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TAX BATTLE: The very rich are riled by the president's bid to raise taxes, writes Chrystia Freeland
WHY have the rich turned against President Barack Obama? That has been a persistent theme of this campaign: we were reminded of it last week, when Mitt Romney's team raised more money than the president's for the second month running, and more colourfully in reports of the Republican candidate's lavish fund-raisers in the Hamptons.
If you were a Martian, or even a European, the animosity of America's one per cent towards the president might be rather mysterious. Although those at the bottom and in the middle are still suffering from the downturn that began in 2008, with unemployment above eight per cent, the affluent economy has bounced back quite smartly. The stock market has recovered, corporate coffers are overflowing with cash, and the luxury goods market is booming.
Even Wall Street, where hostility towards the White House is especially acid, has reason to be grateful. Bankers got the biggest government bailout of all -- much more than laid-off workers or beleaguered homeowners received from this Democratic administration -- and the president resisted calls from the left to nationalise the banks he rescued, as did the British.
Part of the answer is simple self-interest. As the economics writer Matthew Yglesias has argued, there is one easy and obvious explanation for the animosity of the rich towards the incumbent: he wants to raise their taxes significantly. That is certainly right. Last Monday, Obama reiterated his support for letting the Bush-era tax cuts for household incomes of more than US$250,000 (RM775,000) expire, while keeping the lower rates in place for everyone else.
This is a powerful point. It can be tempting to imagine that the affluent might fret less about their tax bills than the poor, who are struggling to get by, but the elaborate tax avoidance strategies of super-rich Americans suggest otherwise.
But this is about more than bank balances. Some of Obama's most vehement critics in the private sector insist they are willing to pay higher taxes, if that's what it takes to get the United States back on track. Their complaint, if you take them at their word, is instead with the president's attitude towards them, towards their wealth and towards capitalism itself.
Their sense of insult is easy to mock: do those testosterone-pumped Masters of the Universe really turn out to have the tender feelings of teenage girls? It is a mistake, though, to dismiss the outrage of the one per cent just because it is so emotionally rendered. The truth is that Obama is telling a very different story about capitalism and its winners from the one Americans are accustomed to hearing, and it is no surprise that the rich don't like it one bit.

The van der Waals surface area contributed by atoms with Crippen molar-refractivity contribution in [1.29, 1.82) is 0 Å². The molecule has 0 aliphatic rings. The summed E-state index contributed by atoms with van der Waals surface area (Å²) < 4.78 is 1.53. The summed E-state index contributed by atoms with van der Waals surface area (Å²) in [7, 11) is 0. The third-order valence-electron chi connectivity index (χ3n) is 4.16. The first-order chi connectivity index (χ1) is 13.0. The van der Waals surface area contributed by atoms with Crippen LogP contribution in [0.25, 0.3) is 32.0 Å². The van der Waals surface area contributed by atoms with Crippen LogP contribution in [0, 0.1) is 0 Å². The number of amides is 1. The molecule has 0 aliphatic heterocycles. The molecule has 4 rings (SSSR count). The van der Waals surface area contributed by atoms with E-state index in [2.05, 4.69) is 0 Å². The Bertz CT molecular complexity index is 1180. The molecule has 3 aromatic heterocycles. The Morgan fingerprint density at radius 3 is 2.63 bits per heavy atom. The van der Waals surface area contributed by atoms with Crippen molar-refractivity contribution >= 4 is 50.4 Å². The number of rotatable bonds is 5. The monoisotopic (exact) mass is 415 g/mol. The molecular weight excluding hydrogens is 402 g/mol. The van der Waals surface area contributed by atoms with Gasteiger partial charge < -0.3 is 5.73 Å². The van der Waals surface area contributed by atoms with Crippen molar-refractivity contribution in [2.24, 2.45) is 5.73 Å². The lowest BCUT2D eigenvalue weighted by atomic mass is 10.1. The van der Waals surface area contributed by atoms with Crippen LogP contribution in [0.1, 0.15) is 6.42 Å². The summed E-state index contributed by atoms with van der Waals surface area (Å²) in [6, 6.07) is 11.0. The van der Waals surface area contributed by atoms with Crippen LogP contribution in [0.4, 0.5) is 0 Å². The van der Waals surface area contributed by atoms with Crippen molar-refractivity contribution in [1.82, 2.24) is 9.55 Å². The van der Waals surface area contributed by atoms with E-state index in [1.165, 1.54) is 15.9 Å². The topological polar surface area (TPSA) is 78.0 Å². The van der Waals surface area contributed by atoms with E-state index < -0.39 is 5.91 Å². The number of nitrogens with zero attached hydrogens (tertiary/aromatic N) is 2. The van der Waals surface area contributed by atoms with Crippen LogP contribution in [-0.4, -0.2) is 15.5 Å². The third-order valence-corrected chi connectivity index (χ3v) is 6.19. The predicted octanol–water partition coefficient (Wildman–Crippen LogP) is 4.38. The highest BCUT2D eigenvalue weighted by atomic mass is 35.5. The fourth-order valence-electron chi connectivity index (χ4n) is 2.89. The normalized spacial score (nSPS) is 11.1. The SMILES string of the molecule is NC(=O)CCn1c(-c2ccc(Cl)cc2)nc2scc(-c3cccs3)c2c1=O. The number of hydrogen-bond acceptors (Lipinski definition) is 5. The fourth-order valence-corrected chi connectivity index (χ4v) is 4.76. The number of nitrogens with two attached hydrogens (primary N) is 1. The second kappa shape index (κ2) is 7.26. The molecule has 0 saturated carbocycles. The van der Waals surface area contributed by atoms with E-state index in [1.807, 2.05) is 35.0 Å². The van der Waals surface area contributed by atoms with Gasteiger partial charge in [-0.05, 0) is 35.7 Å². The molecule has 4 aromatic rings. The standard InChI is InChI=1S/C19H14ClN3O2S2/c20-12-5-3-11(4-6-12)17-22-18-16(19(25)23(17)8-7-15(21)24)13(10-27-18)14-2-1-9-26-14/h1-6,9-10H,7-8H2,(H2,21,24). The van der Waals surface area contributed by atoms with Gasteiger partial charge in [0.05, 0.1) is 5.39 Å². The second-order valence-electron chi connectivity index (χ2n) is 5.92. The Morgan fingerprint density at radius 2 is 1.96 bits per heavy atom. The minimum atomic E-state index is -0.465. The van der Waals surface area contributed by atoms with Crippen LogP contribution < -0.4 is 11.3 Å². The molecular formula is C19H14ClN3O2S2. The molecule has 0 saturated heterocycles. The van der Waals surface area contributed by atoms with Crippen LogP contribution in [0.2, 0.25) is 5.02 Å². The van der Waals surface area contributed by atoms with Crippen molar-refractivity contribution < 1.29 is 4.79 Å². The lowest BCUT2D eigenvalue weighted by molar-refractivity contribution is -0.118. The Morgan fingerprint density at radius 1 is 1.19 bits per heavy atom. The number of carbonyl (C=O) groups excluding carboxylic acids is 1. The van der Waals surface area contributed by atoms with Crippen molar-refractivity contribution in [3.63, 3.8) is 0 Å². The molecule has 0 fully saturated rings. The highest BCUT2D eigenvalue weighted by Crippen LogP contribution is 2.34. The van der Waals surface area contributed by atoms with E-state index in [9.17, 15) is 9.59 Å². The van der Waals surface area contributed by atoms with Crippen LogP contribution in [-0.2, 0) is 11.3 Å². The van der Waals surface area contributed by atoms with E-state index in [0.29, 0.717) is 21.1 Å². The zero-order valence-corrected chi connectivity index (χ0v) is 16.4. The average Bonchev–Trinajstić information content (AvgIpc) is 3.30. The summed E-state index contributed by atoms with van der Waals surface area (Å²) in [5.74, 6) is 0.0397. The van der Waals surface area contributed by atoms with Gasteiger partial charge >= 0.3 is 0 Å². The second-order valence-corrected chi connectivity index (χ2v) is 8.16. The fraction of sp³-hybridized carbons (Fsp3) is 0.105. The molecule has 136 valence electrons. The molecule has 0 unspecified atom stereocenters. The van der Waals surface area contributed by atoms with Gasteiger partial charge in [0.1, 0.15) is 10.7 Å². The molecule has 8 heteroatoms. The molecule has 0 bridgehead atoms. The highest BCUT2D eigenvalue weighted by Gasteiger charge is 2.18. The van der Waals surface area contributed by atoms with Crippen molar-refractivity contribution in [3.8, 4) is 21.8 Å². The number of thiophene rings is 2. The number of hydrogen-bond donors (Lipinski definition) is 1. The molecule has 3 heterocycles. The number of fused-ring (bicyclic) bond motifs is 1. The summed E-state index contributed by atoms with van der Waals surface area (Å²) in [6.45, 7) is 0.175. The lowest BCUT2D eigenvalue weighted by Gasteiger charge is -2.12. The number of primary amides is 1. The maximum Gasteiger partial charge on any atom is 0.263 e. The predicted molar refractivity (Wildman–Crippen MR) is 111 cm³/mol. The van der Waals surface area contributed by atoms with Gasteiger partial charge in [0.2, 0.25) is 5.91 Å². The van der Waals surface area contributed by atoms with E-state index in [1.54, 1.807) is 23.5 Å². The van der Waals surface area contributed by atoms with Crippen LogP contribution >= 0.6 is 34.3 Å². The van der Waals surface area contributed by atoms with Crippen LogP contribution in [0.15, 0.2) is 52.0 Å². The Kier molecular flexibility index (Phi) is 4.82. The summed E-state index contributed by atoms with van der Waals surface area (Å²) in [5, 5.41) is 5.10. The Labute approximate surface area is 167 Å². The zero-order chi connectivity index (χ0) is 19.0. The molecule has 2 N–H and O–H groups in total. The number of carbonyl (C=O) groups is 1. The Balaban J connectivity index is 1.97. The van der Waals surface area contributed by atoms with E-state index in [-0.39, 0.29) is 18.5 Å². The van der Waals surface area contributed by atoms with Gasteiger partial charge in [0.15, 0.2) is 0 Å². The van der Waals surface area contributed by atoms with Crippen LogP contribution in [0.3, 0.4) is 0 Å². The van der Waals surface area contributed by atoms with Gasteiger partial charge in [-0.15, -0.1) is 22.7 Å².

Consider the two narratives on the campaign trail last week.
In Colorado, Romney described those who make more than US$250,000 a year with the Republican term of art -- "job creators". And he warned that the president's proposal to raise taxes at the top wasn't bad just for the rich, it would hurt the whole country, too.
Obama insisted that "we love folks getting rich". But his focus is different: "I do want to make sure that everybody else gets that chance as well." One way to do that is to tax the rich. As a new television ad for the president argued last week, Obama's plan is to "ask the wealthy to pay a little more so the middle class pays less, eliminate oil subsidies and tax breaks for companies that outsource."
This is more than a fight about taxes. It is a fight about whether 21st-century capitalism is working for the American middle class and who should pay to fix it. The Republicans are telling Ronald Reagan's story of trickle-down economics -- the winners in the capitalist contest are "job creators" whose prosperity helps everyone else. The wealthier they are, the wealthier all Americans will be.
The Democrats are challenging that win-win story of American capitalism. Their contention is that the US economy is failing the middle class. They argue that those at the top need to contribute "a little more" to help rebuild the American middle.
Even more threateningly, they point out, as in their critique of Bain Capital, that some of the business strategies that have enriched the elite have actually hollowed out the middle.
It is this last argument that most enrages the one per cent -- and it should. Obama's most extreme critics delight in accusing him of being socialist and sometimes communist. That charge is not just overheated, it is plain wrong. But American capitalists are right to sense a challenge from the White House, which is about more than tax rates or bruised pride. The president is arguing that what works for the top of the US isn't working for the middle, and that is a criticism the country's lionised elite hasn't heard from its leader in a very long time. Reuters